Upon arriving in Mittenwald, we went more or less directly to our hotel, took a shower and ate dinner. I was walking funny because my legs were so strained, and Clemens had a bad case of the saddle sores, but after all, we were happy to be on the road and looking forward to our next day.
The Second Day
Our first day had started with sunshine and blue skies. Our second day started with thunderstorms. While riding, again along the Isar Long-Distance Cycleway, we could hear thunder cracking over our heads. And this was not even the largest source of discomfort for us. Those honours were occupied by the relentless rains drenching us, despite our rain gear. After passing the town of Scharnitz, the weather slowly improved, causing us to stop and get out of our jackets. But all hopes happened to be in vain. Just as we had reached our next town of Seefeld, the rain started again. From here on out it was uphill still towards the village of Mösern and even though we had barely 1200 m of elevation we were basically able to touch the clouds with our hands, so close they passed over our heads. In Mösern it was time for the first trail of our tour. We had not previously planned to take this one because I could not identify promising singletrack on Komoot during my preparation.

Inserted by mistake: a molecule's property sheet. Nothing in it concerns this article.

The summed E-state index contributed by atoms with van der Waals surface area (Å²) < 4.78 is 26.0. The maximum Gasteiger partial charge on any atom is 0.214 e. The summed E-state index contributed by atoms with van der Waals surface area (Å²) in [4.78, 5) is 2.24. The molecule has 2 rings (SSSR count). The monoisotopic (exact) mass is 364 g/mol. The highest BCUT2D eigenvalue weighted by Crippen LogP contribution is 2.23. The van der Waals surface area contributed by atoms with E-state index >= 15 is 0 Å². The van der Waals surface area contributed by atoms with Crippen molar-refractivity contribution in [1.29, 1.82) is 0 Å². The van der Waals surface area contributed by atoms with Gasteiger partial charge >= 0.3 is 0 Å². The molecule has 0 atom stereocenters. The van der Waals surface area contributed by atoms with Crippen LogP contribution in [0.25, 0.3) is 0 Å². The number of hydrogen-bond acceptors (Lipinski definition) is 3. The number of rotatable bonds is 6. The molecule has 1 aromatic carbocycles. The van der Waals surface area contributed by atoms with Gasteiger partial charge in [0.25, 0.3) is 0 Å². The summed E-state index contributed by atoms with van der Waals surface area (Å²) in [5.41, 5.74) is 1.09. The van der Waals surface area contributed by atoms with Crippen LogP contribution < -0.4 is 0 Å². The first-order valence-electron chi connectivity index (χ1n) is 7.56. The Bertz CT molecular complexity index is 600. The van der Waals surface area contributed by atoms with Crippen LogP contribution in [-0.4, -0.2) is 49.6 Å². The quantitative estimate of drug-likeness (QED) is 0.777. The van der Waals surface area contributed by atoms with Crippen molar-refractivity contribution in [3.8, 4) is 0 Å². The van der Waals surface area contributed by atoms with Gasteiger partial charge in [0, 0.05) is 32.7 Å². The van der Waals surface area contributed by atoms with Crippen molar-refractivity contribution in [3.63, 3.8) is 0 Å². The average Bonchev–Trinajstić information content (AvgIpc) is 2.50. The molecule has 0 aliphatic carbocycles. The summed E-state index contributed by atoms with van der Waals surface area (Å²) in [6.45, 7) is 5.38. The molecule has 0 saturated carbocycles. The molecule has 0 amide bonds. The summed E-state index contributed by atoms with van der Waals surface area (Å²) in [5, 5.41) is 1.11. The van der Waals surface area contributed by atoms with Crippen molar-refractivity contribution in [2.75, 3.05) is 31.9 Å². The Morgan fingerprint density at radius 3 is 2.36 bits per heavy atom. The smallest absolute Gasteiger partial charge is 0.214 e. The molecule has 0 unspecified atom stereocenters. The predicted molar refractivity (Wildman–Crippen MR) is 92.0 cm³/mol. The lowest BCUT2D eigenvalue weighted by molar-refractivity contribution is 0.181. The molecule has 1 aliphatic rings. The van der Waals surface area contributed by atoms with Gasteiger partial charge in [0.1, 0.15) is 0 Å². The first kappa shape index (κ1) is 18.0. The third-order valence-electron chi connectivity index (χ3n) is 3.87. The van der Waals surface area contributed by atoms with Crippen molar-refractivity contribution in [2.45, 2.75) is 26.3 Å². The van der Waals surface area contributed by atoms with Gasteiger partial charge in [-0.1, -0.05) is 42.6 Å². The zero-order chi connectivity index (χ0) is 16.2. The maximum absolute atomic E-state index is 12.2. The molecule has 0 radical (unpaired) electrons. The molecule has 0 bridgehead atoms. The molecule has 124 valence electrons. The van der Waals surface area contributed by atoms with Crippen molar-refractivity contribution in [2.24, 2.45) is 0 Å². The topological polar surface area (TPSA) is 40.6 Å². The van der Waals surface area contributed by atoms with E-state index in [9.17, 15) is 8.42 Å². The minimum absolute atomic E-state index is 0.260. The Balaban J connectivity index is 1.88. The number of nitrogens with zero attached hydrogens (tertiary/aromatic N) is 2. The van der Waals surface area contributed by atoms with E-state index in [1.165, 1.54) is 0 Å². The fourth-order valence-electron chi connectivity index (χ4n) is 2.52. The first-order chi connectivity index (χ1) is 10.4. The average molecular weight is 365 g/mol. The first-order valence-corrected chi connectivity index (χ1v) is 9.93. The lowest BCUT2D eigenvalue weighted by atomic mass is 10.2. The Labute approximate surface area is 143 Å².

But once we passed the trailhead, we immediately realised that we had found a good one just by chance. This path followed the St. Jakobs Long-Distance Hiking Trail. For this reason, I would like to caution you about this trail, as it is likely swarmed with hikers on sunnier days. And since the entire thing is mainly a hiking trail, I would like to urge you: be kind and careful with the hikers, solely in the interest of Mountain bikers' public image. The trail on its own, however, was great fun. An entirely flowy affair, leading us down towards the Inn River without a single section to difficult and necessitating us to dismount. The whole thing was just the experience we needed as an ego-boost after the long and arduous carry sections of the previous day.